• Well, Rick Werme, I do not find New Hampshire as a white spot on this maps. Trump could have called any country in the USA a drugstore. In all major drug species, the USA as a whole can be found on one of the top five places. It was time that someone, unlike Obama’s fabric softener, took up this issue and addressed it. The US is explicitly the drug sump in the world.

        http://recoverybrands.com/drugs-in-america-vs-europe/

        And I’m sure Trump did not want to offend you personally. He only said the painful truth.

      • A clown suit, Ric? Not appropriate: The guy’s not funny, not at all. He’s Putin’s patsy, and that’s no joke.

        I used to think conservatives were more sensible than liberals in most respects — since Trump, many have revealed themselves to be just as ideologically idiotic as the “libtards” they love to hate. (Ideologically idiotic, as in ‘He’s my Pussygrabber, right or wrong!’)

        So, how did environmentalism — which fits so naturally into the National Socialist/Malthusian worldview — ever get foisted onto the Left? The welfare of humanity clearly depends on cheap energy. Is it because the folks who are paid to keep us divided view liberals, the more “educated” demographic, as more vulnerable to being blinded by science?

      • “A clown suit, Ric? Not appropriate: The guy’s not funny, not at all. He’s Putin’s patsy, and that’s no joke.”

        Ridiculous, richie.

        You make some good points in your post, richie, like “The welfare of humanity clearly depends on cheap energy”, but then you say something silly like the quote at the top of this post.

        You seem to have the proper take on the energy situation but are ideologically blind on the political front. Or perhaps you just put way too much faith in what the MSM says about Trump.

        Anyway, it’s laughable to think Trump is a patsy for Putin.

      • “Anyway, it’s laughable to think Trump is a patsy for Putin.:

        Hey TA, thanks for providing such a detailed explanation of whyb Trump is not a patsy for Putin.

      • “Hey TA, thanks for providing such a detailed explanation of why Trump is not a patsy for Putin.”

        Just like with human-caused climate change, chris, it’s not up to me to provide evidence that CO2 is not affecting the atmosphere in any appreciable way, rather, it is up to CAGW advocates to prove CAGW is affecting the atmospher, and it’s not up to me to prove Trump’s innocence, it is up to his accusers to prove Trump is guilty. You have things turned around just backwards.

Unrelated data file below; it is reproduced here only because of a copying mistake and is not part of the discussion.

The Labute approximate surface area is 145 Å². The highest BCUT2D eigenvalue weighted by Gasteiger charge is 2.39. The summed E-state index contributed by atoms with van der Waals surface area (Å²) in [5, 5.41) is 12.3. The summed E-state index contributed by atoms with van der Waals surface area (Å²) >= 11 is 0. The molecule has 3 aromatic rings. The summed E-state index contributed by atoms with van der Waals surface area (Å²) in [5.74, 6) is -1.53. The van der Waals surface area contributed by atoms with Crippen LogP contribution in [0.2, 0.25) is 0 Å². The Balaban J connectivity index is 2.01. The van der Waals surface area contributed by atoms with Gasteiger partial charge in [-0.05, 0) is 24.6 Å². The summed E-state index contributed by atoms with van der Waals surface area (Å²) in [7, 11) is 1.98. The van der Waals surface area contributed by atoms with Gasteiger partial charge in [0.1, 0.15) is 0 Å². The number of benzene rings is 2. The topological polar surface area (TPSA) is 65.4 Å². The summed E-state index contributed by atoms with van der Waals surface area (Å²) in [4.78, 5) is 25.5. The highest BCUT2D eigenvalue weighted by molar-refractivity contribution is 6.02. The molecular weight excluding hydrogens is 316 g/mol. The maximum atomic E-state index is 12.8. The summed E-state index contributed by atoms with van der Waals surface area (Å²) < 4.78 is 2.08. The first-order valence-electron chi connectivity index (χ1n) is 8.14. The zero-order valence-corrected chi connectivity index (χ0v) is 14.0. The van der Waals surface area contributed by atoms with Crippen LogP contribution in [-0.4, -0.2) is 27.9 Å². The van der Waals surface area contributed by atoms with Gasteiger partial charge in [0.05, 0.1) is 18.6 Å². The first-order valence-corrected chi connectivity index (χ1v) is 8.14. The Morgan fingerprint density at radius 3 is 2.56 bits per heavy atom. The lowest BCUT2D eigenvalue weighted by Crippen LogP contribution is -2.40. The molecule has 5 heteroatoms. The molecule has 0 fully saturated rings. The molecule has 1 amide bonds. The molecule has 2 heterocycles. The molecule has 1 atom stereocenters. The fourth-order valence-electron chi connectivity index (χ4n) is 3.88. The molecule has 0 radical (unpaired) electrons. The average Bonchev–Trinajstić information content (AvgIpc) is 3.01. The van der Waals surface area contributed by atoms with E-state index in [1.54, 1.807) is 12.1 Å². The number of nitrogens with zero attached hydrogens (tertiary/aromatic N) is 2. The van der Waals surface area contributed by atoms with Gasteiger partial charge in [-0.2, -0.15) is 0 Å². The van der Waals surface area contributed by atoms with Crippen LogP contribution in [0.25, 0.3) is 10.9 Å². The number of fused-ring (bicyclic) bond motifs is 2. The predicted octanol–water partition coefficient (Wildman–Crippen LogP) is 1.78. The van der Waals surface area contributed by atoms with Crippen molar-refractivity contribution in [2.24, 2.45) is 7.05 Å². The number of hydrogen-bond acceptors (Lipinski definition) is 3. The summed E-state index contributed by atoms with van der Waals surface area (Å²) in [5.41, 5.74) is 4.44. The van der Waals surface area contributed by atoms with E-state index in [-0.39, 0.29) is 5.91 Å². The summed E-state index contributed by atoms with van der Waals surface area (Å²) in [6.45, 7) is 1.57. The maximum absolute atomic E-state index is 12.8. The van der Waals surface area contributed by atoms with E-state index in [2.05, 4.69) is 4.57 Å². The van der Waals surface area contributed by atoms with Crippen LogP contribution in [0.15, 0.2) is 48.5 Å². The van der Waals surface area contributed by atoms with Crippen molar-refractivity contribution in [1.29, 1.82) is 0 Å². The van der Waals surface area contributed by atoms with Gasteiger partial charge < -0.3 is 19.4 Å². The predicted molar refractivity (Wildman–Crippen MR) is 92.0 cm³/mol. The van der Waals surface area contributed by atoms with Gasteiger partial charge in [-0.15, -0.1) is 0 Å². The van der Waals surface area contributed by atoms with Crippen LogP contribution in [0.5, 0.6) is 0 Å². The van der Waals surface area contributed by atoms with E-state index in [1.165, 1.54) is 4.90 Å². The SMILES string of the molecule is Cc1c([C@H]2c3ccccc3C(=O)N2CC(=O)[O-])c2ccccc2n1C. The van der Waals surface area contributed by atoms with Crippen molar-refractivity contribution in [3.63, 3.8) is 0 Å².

Got any evidence that Trump is Putin’s patsy, chris?

    • Kaiser Derden, thanks for your comment, it is better than the one I was formulating. Appreciate you speaking truth to the left.

    • And enough of the nonsense that the supreme court awarded the election to bush as well. Bush had already been certified the winner in florida even as the state bended over backwards for gore. The supreme court merely reaffirmed florida law that stated that the gore team had simply run out of time. (it was the gore team’s own legal strategy that did themselves in)…

      • (just to preempt here, the other ruling by the supreme court struck down the post certification recount. But, it was a 7 to 2 ruling which carried half of the liberal wing of the court. As well, the florida supreme court chief justice had written a scathing decent to the post cetification recount — that one way or another, the recount wouldn’t cut muster. So puh-lease, enough of the left wing talking points. Gore lost, fair and square)…

    • That´s true. Trump is only more natural in a clown suit in the sight of the mainstream press of the great towns on both coastlines. But otherwise, in the Midwest and South, were the people are, who must do the hard work for the East and West coasts parasites, they applaud him loudly.

      • The coasts (and Hilary) certainly got their comeuppance with the election results. I grew up in the midwest, a long time ago, so I wasn’t surprised that voters there went for Trump. Unfortunately, the coasts don’t seem to be interested in learning why, they just seem to want to cry on each others shoulders. The folks in the midwest will also discover we are in a global economy and that the glory days when we could sponge off cheap resources from the rest of the world are not coming back. There are a lot of things that need to be cleaned up, but Detroit being able to build cars that rusted apart five years and 83,000 miles later are, thankfully, not one of them! (That was about how long our cars lasted in northeast Ohio winters.)